Red-billed Scythebill
Red-billed Scythebill from the ovenbird family Joseph A. Tobias

Charles Darwin's theory of evolution set out in the Origin of Species has been proven wrong by scientists studying ovenbirds.

Researchers at Oxford University found that species living together do not evolve differently to avoid competing with one another for food and habitats – a theory put forward by Darwin 150 years ago.

The ovenbird is one of the most diverse bird families in the world and researchers were looking to establish the processes causing them to evolve.

Published in Nature, the research compared the beaks, legs and songs of 90% of ovenbird species.

Findings showed that while the birds living together were consistently more different than those living apart, this was the result of age differences. Once the variation of age was accounted for, birds that live together were more similar than those living separately – directly contradicting Darwin's view.

The species that lived together had beaks and legs no more different than those living apart and, surprisingly, their songs were more similar. It had been thought that birds living together developed different songs to avoid confusion.

Joe Tobias, from the University's department of Zoology, said: "It's not so much a case of Darwin being wrong, as there is no shortage of evidence for competition driving divergent evolution in some very young lineages. But we found no evidence that this process explains differences across a much larger sample of species.

Ovenbird evolution
A phylogenetic tree illustrating evolutionary relationships and beak variation among 350 lineages of ovenbirds. Joseph A. Tobias and D. Seddon

"The reason seems to be linked to the way new species originate in animals, which almost always requires a period of geographic separation. By using genetic techniques to establish the age of lineages, we found that most ovenbird species only meet their closest relatives several million years after they separated from a common ancestor. This gives them plenty of time to develop differences by evolving separately.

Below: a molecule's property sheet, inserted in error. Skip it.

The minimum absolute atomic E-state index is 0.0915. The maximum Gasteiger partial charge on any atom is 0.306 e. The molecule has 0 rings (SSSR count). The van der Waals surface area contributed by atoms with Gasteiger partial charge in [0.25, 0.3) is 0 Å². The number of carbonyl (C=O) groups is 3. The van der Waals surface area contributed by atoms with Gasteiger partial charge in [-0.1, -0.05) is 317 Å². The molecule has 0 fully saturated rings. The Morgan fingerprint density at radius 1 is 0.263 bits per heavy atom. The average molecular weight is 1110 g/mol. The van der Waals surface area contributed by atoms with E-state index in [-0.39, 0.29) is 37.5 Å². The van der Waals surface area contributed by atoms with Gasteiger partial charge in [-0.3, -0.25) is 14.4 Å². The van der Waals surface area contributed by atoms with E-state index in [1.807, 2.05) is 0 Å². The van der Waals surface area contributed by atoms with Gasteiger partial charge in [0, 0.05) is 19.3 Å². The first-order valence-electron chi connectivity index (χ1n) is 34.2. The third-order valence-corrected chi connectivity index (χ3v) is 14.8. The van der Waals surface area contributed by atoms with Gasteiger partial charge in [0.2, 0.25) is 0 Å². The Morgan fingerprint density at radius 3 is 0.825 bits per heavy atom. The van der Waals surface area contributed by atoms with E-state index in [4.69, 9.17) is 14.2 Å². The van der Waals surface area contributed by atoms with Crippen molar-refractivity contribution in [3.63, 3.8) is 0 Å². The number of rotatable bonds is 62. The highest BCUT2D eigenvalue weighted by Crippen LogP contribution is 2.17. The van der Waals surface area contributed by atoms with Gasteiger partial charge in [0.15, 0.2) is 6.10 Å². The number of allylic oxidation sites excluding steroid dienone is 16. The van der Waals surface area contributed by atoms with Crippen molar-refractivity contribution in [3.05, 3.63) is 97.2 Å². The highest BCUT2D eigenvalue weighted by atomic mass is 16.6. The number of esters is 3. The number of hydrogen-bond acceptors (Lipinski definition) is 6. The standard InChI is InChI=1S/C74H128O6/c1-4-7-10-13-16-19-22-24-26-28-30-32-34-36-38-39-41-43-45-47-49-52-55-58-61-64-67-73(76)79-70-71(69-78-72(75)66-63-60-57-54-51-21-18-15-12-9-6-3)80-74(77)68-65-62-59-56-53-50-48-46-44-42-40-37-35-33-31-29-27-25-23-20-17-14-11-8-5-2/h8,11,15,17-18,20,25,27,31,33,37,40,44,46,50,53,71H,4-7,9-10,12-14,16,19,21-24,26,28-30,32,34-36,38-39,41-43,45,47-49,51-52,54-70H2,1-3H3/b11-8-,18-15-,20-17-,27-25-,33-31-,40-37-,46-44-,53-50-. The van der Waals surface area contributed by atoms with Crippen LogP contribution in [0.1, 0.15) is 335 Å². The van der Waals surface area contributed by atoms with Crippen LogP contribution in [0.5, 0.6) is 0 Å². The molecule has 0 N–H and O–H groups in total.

"Looking at the bigger picture, 'be different or die' doesn't appear to explain evolution. Ovenbird species use a wide variety of beaks, from long and hooked to short and straight, but these differences appear to evolve when living in isolation, suggesting that competition is not the major driving force producing species differences. Instead, it seems to have the opposite effect in promoting the evolution of similar songs."

He said that the reasons why birds living together appear to evolve less are "difficult to explain" but may be to do with using the same language for aggressive and territorial signals.

"For instance, individuals of two closely related species with similar songs may benefit because they are able to defend territories and avoid harmful territorial contests not only against rivals of their own species but those in other species coexisting in the same places and competing for similar resources."

Nathalie Seddon, co-author of the study, added: "At first glance at our data suggests the same patterns that Darwin had expected. It is only when accounting for the fact that species vary in age, and then comparing between lineages of similar age, that the picture changes."